EDITORIAL: Yturria’s use of land created historic and ecological assets

Ranch owner Frank Yturria and his family have granted thousands of acres of land to benefit ocelots and aplomado falcons in South Texas. Yturria was present at a celebration in January at the Laguna Atascosa National Wildlife Refuge to commemorate conservation easements. (Miguel Roberts | The Brownsville Herald)

Much of the land that is now called the Rio Grande Valley once carried the Yturria name. Much of the land between Starr County and Kingsville still does. The Yturria Ranch remains one of the state’s, and country’s, largest ranches, stretching from Starr, Hidalgo and Cameron counties in the south to Kenedy County more than 100 miles to the north.

It was founded in 1860 by Francisco Yturria, a friend and business partner of Richard King (of King Ranch fame), Mifflin Kenedy and Charles Stillman, who developed Brownsville.

One of the primary heirs of the Yturria holdings was great-grandson Frank, who died Monday at age 95.

The family is a success story, with continued ranching interests in addition to development of parcels of the original property. Frank Yturria, however, saw special value in this South Texas land that went beyond mere monetary gains. And he used much of that land to build a new legacy, one of ecological and historical stewardship.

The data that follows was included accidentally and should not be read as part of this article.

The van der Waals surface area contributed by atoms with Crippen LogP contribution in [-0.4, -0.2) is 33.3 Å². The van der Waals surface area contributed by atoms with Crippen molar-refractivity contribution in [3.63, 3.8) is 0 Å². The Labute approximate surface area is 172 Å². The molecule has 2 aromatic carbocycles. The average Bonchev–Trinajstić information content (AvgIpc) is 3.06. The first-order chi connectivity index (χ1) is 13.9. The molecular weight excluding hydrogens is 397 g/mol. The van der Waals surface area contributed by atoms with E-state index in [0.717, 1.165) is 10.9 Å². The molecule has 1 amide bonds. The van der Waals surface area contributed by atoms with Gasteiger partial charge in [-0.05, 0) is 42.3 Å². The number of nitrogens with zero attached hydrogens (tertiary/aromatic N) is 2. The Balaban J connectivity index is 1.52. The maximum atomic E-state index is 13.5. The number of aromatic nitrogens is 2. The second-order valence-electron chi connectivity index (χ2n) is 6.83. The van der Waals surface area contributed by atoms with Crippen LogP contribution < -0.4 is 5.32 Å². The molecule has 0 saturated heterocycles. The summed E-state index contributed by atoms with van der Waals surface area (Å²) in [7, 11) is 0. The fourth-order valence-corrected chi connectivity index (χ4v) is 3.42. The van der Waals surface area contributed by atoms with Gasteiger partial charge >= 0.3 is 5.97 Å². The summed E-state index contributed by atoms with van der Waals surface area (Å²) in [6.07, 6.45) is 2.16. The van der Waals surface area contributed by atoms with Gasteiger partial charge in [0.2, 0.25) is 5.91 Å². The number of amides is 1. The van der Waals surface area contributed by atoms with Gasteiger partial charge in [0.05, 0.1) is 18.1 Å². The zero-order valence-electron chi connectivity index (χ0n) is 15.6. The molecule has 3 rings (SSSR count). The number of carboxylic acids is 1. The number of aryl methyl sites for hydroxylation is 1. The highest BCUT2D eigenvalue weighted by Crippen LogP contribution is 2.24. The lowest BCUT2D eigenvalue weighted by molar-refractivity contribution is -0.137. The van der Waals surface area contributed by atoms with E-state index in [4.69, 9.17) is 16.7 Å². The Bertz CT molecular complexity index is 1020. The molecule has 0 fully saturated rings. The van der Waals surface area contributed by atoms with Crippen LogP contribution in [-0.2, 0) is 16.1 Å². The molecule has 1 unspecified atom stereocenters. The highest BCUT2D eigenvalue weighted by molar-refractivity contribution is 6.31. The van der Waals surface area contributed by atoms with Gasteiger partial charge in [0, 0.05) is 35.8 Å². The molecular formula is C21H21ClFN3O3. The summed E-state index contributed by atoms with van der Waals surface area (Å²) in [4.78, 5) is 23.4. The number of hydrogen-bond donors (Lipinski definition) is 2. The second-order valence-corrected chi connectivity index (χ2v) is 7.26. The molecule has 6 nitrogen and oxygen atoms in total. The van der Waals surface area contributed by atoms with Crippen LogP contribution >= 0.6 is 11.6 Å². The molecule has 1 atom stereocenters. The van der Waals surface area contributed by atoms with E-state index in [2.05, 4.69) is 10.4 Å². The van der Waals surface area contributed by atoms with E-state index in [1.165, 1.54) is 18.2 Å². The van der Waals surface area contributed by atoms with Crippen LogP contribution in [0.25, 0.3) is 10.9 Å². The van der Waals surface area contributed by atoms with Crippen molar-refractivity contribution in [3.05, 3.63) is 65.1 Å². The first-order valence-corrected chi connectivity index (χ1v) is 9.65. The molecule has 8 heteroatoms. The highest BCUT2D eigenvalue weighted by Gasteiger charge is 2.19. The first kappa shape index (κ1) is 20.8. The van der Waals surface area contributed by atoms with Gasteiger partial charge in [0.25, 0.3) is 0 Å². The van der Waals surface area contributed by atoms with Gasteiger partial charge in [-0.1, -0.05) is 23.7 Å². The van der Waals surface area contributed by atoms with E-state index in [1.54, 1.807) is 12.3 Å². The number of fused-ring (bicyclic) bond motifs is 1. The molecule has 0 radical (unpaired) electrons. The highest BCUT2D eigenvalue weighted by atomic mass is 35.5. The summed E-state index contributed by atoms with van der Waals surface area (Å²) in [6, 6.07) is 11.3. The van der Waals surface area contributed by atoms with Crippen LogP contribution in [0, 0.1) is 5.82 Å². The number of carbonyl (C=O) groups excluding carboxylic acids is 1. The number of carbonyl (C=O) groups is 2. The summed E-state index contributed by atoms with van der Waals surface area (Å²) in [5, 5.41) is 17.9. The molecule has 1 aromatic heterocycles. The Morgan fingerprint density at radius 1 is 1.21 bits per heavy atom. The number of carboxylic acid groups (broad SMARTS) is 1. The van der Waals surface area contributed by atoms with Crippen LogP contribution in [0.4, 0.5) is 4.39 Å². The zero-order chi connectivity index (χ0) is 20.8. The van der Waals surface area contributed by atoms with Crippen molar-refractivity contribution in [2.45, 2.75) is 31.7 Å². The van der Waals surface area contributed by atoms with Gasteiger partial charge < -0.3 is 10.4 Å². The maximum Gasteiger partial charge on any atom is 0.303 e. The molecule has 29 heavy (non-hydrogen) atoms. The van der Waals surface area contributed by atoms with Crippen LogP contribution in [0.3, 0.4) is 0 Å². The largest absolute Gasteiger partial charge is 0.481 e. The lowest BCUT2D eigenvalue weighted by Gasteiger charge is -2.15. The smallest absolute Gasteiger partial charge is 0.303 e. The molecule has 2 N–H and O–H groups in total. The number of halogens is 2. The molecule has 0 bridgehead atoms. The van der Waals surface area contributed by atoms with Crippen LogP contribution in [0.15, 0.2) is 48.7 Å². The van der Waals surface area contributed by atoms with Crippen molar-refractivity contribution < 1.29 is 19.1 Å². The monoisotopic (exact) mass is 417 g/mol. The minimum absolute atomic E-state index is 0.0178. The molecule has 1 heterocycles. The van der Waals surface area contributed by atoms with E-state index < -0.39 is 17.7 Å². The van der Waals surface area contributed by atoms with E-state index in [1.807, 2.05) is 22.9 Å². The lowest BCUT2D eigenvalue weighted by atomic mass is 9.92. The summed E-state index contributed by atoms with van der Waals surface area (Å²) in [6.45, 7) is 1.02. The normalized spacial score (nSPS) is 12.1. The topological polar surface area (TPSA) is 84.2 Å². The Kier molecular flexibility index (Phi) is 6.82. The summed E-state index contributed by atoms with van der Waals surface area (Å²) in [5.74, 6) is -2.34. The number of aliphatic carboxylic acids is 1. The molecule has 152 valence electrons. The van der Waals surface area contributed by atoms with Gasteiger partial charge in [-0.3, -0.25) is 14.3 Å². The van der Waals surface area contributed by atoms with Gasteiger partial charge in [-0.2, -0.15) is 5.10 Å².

Frank Yturria’s appreciation for animals went beyond the management of livestock. A lifelong environmentalist, he saw that many creatures indigenous to this area — and his family’s property — such as the ocelot, jaguarundi, aplomado falcon and Kemp’s ridley turtle, were in danger of extinction, and steered assets to preserving habitat for them and caring for them. Yturria, with other family members, sold, donated and offered easements to several properties throughout South Texas for animal preservation, including the Bahia Grande and parts of the Laguna Atascosa National Wildlife Refuge.

He also saw the historic value of parts of the Yturria land that had been the site of historic battles in both Texas’ fight for independence and the Civil War, and made land available for the preservation of key battlefields.

That appreciation for history moved Yturria in his later years to pen memoirs of his family’s past and legacy. In 2006 he published “The Patriarch: The Remarkable Life and Extraordinary Times of Francisco Yturria,” through the University of Texas at Brownsville Press. Ever the philanthropist, Yturria dedicated profits from the book to the Arnulfo L. Oliveira Literary Society. He also wrote books on the history of Brahman cattle in the United States, a study on the German army under Adolf Hitler, and a biography of Mexican Col. Manuel Yturria, his great-great grandfather.

And last year Yturria penned his own autobiography, “The Amazing Life of a South Texas Cowboy” through Watercress Press.

Frank Yturria was the product of remarkable family and South Texas legacy. He added to that legacy through his own remarkable life of philanthropy, environmentalism and the furtherance of history. And we all are the richer for it.